Although I naively thought at the time that they might be a bunch of randy people whose mission it was to have us all propped up at strip shows or running around nude at the beach. Why they’d want us nude at the beach, I don’t know!
So when I met a smart young man recently who insisted I must meet his friend Fiona Patten, a member of the Australian Sex Party, I was a little intrigued. Intrigued to think he saw more sex in me than I have seen in myself, but as they say sex sells and I was on board for an introduction.
I walked into our meeting place; eyes darting around to see if I could guess who looked the most like a ‘sex party ‘candidate.
And far from being what my naïve self may have presumed seeing, woman in tasselled bikini top waving a copy of FHM at me, an elegantly dressed lady smiled across at me and I decided that if anyone was looking sex party, whatever that even means, it was probably more me.
Fiona is clever and committed and just happens to be passionate about a lot of things that relate to sex and the Adult Entertainment industry. Which I might add, is far broader than just vibrators and sex workers, people.
So many questions, so little time.
Understanding the word sex is guaranteed to get attention and hence having it in your party name is going to get you talked about, she knows that, however after learning more about their policies, I wondered whether it might also overshadow the seriousness of some of their major policies which I was genuinely very impressed with.
For instance, their stance on drugs and abolishing crime penalties for people found purchasing, carrying and consuming drugs for personal use – which as a headline might not sound like a great idea but dig a bit further and there is merit to its’ premise.
Using Portugal as an example, a country well known for its’ drug issues in the past, especially hard core drugs, who in 2001 became the first European country to officially abolish all criminal penalties for personal possession of drugs, like marijuana, cocaine, heroin and methamphetamine.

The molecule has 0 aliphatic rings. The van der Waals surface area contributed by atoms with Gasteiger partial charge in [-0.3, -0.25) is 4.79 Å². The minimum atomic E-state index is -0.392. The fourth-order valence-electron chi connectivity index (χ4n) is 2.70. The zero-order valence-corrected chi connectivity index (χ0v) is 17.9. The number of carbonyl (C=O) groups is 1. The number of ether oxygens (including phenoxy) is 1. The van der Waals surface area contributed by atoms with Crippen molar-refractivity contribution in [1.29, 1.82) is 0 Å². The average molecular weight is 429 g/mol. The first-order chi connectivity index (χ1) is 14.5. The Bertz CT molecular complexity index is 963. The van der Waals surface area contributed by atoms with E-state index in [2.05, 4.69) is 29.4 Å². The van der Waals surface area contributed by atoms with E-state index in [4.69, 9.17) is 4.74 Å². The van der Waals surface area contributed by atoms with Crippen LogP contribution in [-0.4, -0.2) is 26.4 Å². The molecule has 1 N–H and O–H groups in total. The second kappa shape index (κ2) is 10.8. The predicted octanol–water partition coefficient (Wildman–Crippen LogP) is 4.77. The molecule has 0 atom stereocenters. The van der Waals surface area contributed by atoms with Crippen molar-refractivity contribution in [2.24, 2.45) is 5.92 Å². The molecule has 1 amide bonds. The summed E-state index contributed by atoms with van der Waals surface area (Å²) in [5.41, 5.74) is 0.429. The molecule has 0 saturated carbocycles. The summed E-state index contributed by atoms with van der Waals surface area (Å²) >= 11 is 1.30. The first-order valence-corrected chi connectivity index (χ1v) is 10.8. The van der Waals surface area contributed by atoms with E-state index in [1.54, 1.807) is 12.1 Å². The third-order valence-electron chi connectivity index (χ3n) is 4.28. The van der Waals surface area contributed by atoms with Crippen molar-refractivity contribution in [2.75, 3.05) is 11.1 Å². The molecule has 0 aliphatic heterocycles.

Under Portugal’s laws now people found guilty of possessing small amounts of drugs are sent to face a panel which comprises a psychologist, a social worker and a legal adviser who put them under what I see as a healthy interrogation to find out the depth of the drug use firstly, but with the aim getting to the real root of the problem, which isn’t always about the drugs.
Fiona herself visited Portugal and was privy to the process first hand. She witnessed one particular young man who rather than actually having an issue with drugs as such, through the non-judgemental and thorough panel discussion, admitted that he only did the drugs after consuming alcohol.
Upon further investigation, with questions regarding to how often he was going out for a drink and all the steps that lead up, this was simply a man with a temporary drink problem that drank because he was lost. He didn’t have enough of a sense of purpose by way of a job, so there became the starting point of fixing his drug issue, and all the dark dots in between.
Not rocket science but just the acknowledgement by a progressive government that ironically accept that working backwards often leads to the real issue.
The problem with most people that make laws and decisions about drugs is that they are made by people who have never done drugs.
They know a lot about what’s popular opinion but their mission should be about helping people in society that are beginning to get off course, not treating them like they are already at The End.
DOES THIS POLICY MAKE SENSE TO YOU? lOVE TO HEAR YOUR THOUGHTS